New wave of job cuts in Australia as global slump deepens

Since the beginning of 2016, a further barrage of job losses has begun to hit workers in Australia, amid a worsening rout on the financial markets. Growing numbers of workers are being made to pay for the deepening global slump and the collapse of mining commodity prices, as major employers axe jobs in a bid to cut losses and shore up profits.

The mining and resources sector, which temporarily kept Australian capitalism afloat after the 2008 world financial crash, is now in headlong decline, and the fallout is spreading throughout the economy, including the retail sector. Hardly a day goes by without announcements of layoffs or projected job cuts.

This job destruction is yet to show up in the vastly-understated official Australian Bureau of Statistics (ABS) data, which reported that the unemployment rate fell by 0.1 percent to 5.8 percent in December. Even by that figure, 727,000 jobless workers were actively seeking employment, just before this year’s financial turmoil wiped tens of billions of dollars off Australian share values, especially the mining and banking stocks.

Some idea of the emerging scale of the job cuts can be gleaned from the Roy Morgan survey figures for January, which showed the unemployment rate jumping to 10.3 percent, from 9.7 percent in December. Altogether, 2.575 million people (19.7 percent of the workforce) were unemployed or under-employed in January—up by 309,000 (1.7 percentage points) since January 2015.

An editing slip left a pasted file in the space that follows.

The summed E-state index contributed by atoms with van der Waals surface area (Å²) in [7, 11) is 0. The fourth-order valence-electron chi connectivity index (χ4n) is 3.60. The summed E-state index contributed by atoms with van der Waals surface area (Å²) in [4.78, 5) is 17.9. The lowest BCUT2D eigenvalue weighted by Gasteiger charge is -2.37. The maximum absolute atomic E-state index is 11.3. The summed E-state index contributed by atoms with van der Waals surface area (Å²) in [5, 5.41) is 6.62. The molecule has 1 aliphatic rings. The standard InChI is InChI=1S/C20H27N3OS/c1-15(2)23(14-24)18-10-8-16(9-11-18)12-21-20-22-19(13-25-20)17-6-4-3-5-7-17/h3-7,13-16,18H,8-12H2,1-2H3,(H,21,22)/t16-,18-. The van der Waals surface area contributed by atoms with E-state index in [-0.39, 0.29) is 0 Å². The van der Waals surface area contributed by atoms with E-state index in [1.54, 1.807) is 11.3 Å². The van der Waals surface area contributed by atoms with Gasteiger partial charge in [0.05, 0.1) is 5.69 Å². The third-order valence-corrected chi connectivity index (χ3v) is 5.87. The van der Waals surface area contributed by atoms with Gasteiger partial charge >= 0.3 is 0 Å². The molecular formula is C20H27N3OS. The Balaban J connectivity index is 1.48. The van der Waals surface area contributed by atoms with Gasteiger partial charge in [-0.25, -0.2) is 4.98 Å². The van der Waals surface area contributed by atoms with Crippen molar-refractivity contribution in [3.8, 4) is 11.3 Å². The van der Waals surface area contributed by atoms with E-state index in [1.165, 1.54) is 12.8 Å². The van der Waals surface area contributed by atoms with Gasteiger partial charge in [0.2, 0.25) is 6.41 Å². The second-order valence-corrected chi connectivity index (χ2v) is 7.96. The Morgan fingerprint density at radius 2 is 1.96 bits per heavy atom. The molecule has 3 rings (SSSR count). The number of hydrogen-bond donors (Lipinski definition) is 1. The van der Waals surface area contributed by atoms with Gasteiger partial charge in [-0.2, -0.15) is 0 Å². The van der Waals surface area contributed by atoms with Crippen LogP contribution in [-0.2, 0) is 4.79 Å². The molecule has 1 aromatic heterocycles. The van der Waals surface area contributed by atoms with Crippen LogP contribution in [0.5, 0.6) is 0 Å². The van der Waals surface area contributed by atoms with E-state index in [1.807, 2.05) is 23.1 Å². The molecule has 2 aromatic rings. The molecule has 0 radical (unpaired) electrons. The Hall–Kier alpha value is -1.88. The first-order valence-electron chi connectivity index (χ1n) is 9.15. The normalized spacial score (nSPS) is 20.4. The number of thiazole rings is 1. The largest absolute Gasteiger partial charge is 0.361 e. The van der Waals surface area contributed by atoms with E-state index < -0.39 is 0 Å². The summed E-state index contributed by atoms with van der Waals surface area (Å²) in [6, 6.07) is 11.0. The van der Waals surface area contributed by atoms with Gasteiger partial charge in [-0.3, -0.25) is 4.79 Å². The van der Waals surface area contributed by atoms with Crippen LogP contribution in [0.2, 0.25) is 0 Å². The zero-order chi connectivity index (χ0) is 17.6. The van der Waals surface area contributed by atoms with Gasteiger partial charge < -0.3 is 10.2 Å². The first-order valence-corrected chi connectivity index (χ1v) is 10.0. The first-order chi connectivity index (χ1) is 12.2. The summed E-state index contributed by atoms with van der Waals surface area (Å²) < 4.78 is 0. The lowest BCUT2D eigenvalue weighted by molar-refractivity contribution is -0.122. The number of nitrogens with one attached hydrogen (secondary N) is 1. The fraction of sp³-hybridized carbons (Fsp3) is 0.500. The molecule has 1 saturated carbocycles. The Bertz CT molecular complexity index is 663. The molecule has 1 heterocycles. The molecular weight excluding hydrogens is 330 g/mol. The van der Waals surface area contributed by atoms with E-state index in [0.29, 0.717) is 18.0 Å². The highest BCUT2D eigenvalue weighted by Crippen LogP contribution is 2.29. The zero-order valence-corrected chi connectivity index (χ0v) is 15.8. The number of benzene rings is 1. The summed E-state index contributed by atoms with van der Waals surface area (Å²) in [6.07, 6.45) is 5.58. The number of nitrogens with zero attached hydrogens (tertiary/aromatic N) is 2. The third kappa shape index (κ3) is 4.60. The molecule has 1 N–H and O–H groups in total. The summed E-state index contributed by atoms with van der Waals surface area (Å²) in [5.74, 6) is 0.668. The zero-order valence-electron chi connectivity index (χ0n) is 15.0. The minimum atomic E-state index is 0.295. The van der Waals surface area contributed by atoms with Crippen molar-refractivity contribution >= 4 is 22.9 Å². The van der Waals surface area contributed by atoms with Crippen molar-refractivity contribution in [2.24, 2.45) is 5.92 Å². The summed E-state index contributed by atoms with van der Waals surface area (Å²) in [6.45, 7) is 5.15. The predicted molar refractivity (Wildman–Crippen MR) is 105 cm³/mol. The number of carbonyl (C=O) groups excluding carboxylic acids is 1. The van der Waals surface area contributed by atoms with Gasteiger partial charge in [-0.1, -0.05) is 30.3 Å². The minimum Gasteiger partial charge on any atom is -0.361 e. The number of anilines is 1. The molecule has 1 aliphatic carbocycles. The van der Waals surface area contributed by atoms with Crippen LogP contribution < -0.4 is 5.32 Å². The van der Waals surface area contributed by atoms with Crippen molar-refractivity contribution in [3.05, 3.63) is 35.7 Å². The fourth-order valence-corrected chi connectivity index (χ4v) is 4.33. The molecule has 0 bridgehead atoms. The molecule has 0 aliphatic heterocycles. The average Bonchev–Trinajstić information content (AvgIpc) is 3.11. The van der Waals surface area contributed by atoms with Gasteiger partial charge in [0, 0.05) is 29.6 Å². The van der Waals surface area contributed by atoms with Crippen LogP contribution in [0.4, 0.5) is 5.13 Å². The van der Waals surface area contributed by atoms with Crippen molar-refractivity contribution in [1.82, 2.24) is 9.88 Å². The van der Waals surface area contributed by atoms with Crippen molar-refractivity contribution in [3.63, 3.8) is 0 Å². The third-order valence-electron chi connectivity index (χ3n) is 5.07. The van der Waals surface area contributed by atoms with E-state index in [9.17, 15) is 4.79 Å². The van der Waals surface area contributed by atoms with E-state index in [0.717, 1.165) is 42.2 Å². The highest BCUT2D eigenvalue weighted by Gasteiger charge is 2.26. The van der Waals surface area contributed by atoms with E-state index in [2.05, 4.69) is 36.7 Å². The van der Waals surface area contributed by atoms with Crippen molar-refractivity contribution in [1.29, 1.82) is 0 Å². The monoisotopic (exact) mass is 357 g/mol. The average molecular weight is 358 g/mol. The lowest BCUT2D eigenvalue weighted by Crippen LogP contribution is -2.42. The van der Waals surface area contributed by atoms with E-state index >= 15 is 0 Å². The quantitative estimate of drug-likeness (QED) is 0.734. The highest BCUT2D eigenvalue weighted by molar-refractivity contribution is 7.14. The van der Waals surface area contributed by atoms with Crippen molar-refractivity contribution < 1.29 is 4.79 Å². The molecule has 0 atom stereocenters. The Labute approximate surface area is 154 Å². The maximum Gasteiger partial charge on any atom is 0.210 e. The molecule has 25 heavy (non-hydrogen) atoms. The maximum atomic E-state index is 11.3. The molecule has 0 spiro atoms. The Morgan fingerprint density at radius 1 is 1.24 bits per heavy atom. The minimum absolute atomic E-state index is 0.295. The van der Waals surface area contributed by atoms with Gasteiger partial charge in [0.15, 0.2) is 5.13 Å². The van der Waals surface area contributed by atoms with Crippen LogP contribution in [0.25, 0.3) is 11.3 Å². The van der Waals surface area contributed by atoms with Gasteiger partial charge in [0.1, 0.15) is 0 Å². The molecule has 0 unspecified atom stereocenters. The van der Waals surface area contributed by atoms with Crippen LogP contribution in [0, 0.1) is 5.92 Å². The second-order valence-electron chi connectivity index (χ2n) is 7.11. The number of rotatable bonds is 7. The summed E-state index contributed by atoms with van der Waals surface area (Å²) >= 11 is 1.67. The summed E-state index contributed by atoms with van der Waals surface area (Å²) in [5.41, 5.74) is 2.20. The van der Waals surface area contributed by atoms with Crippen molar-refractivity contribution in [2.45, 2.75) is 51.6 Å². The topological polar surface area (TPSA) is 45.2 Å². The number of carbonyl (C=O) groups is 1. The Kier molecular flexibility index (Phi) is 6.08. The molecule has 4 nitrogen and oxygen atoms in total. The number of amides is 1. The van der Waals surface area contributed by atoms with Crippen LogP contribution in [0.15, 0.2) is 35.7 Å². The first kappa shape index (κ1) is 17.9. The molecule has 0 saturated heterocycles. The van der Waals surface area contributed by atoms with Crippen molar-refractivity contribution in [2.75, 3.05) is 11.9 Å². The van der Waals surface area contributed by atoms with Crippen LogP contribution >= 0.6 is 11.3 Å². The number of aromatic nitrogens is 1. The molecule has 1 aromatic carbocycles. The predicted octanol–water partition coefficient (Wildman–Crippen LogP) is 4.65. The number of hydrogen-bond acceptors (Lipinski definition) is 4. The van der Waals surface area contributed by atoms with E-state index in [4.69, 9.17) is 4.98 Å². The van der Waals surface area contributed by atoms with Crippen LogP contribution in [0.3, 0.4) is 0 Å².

The year began with two major retail collapses. Electronics retailer Dick Smith went into voluntary administration, placing in jeopardy the jobs of 3,300 workers employed at the company’s 393 outlets across Australia and New Zealand. Woolworths announced it will either sell or wind up its home improvement business, which includes the Masters Home Timber and Hardware chain, after sustaining heavy losses. Masters has 63 stores, employing over 7,000 people.

With the prices of Australia’s main exports—iron ore, coal and liquefied natural gas (LNG)—still falling, and with predictions of worse to come, the unemployment toll will only rise. Because the price of LNG is linked to oil, gas producers in Australia are implementing large layoffs.

Chevron shed 1,200 jobs in its Australian operations at the end of last year as part of a global restructuring to cut up to 7,000 positions. The end of the construction phase at its $US54 billion Gorgon project on Barrow Island in Western Australia (WA) will result in thousands more layoffs. Gorgon is one of seven gas projects under construction, employing a total workforce of around 35,000. As the projects reach the operational stage, that number is expected to fall to 7,000.

Falling nickel, manganese and copper prices are triggering a wave of lay-offs and closures. In January, 237 workers were laid off at mining magnate Clive Palmer’s Queensland Nickel Yabulu refinery after the company was placed into administration with a debt of around $100 million.

CBH Resources announced this month the elimination of 116 jobs at its Endeavour zinc and lead mine at Cobar in New South Wales (NSW), delivering a devastating blow to the town.